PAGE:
Monday, 28 February 2011

roots roots, marvelous roots...

So went home and found some more roots where I had already been, this time I went prepared with digging equipment and waterproof clothing.  It was pretty muddy! 
This was the first tree I had in mind, but the second visit in, I decided it wasn't going to be possible, as the root diameter was taller than me, and not all of it was out of the earth yet!  It was stunning though.  Looking at it closely, with the right light, closeups would look brilliant properly photographed.  I would like to do this and study the roots with intimacy, painting small areas of them.  The colour and form is brilliant.
Here's a closeup I took with a flash on.  If I could get a better light in here other than flash or sunlight, I think it would high light the depth of the roots brilliantly. Another idea I like, is to cut an area (probably square) out of the root, and frame it within a backless wooden frame so you can focus on the shape and form of the root itself, rather than the whole thing.
 Here, you can just about see the size of the whole tree and its root system.  Looking at this one tree, made me realise how busy underground really is, when you look at this one tree and the size of its root, and then the amount of trees surrounding it, that are still underground. 
 This is another root I found that was already mostly out of the ground.  I began diggin away at it to see what was below, and found a few hibinating hornets and a red-tailed queen bee, all happily dosing in the February chill,  I didnt want to disturb them anymore so, left it where it was.  A few days later I came back with my dad who helped me fully remove it safely.  It was the right size, weight and diameter for the bunker exhibition I'm planning.  At the moment, it's drying out and keeping safe at my mums house, later on today I hope to go and work out a way of attaching it to the ceiling of the nuclear bunker.
 Surrounded by a lot of stones that have been trapped by the roots that have grown around them.
Here is a small section of the roots I orginally wanted, they were felled trees that had been pulled up by machinery and the main roots and the secondary roots coming off, were all pretty much intact still.  I got very excited after asking permission of the land owner, and got my dad down with his chainsaw and cut the root system away, only to find that it way WAY to heavy to ever hang up on a ceiling.  Darn...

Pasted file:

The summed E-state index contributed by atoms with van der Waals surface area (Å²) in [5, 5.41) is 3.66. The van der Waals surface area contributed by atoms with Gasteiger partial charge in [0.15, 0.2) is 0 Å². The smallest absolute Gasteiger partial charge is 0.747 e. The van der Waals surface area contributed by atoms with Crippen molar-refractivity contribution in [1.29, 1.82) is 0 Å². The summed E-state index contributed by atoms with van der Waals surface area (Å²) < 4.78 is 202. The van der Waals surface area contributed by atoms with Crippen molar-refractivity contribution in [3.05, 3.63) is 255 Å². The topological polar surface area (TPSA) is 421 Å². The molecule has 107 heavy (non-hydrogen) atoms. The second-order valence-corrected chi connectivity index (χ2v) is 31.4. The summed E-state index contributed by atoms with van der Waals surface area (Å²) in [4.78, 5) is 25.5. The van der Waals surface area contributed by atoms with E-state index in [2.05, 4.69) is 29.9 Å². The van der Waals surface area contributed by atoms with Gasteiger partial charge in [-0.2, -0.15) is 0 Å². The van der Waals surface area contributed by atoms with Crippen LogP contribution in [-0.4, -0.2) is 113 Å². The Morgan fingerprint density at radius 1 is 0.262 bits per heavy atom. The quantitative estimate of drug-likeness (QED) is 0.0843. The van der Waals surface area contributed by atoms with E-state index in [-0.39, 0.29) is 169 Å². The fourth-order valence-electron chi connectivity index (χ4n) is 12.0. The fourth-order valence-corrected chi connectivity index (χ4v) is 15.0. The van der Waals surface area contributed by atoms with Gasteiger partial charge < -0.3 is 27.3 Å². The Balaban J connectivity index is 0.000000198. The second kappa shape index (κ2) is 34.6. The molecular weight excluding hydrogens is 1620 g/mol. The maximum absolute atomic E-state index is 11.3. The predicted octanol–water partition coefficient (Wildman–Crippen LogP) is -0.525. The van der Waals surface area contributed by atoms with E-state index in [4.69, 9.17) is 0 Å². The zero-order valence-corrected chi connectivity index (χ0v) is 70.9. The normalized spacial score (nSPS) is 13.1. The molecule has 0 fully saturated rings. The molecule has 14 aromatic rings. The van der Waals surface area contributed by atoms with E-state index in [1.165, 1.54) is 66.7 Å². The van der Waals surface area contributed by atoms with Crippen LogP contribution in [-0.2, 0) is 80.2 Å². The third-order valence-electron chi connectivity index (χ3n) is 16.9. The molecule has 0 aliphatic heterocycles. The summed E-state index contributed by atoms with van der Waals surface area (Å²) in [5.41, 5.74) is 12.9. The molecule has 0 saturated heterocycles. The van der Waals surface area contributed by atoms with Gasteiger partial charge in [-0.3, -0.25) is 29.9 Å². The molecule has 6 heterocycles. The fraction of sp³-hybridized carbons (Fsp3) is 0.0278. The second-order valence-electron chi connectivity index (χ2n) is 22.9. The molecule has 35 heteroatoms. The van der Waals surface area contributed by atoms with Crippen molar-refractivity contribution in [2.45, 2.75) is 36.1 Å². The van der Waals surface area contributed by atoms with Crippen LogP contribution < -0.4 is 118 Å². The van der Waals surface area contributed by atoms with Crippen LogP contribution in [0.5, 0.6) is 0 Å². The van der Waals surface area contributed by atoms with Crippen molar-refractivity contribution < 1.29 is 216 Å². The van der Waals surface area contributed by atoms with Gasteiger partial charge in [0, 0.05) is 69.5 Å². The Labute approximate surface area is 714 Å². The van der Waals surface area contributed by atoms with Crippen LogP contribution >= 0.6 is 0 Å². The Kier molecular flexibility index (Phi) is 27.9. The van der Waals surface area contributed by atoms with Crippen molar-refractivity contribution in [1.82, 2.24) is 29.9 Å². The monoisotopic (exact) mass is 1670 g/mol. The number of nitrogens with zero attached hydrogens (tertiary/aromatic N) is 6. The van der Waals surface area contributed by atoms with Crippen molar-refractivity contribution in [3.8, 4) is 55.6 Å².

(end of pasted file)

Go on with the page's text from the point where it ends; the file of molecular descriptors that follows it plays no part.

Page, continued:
Wednesday, 16 February 2011

Artist blag...

(Anselm Kiefer, Palmsonntag, 2007, 44 panels of mixed media on board, fiberglass and resin palm tree, clay bricks and steel support, dimensions variable.) 
In the beginning of this project, even with all my ideas, I couldn't seem to find many artists that related to my ideas.  Through a lot of research and help from other studying artists, I have managed to find a glut all within a week of looking.  So far they mainly relate to my intended idea of bringing a root system of a tree into a space (my exhibition in March and the studio area later) and hanging it from its cut trunk so it looks as if it is growing through the ceiling, and that the viewers are standing where the soil usually is.  The idea is to put the tree into a different context, causing the viewers to question what they see and how they see it.  It's also looking at the question, 'where does nature fit into an urban space?' as the exhibition I'm showing in, is in a nuclear bunker, an urban space surrounded by a very rural landscape, it is insinuating the rural element pushing its way back in, almost like the trees in Chinobal:
 Alan Sonfist is an artist who looks at how nature reclaims urban spaces, which fits really closely into what Im doing.  His work is very different to most other 'landartists' and may it be a bit strange some of the time, he is very focused on his ideas.
Another artist, whos work utterly astounds me with its aesthetic marvel, is Giuseppe Penone:
The Ghost Forest is also a very related art project to what I am doing but on a much larger scale.  Just a different way to show the beauty of a part of nature we never get to fully see.

Tuesday, 15 February 2011

roots and trees...

So I've been foraging!  Walking round local woods and forests, any areas with trees really, and looking for trees that have been felled already, fallen over themselves, or where the roots are slightly exposed already from erosion or poor soil.  So far I've founda few:  I'v had an offer from a friend with a farm, saying they have a lot of trees that have exposed roots by a river that I can go and have a look at, My dads got a sucker plum tree which he says Im more than welcome to (but I'm worried if it's a sucker, it will be growing from the old stock and be a funny shape).  I've found a few old ones down on an old train track in Cornwall, that have fallen and shouldn't have too much root damage, if they're not too rotten anyway.  Here are a few snaps I've got so far: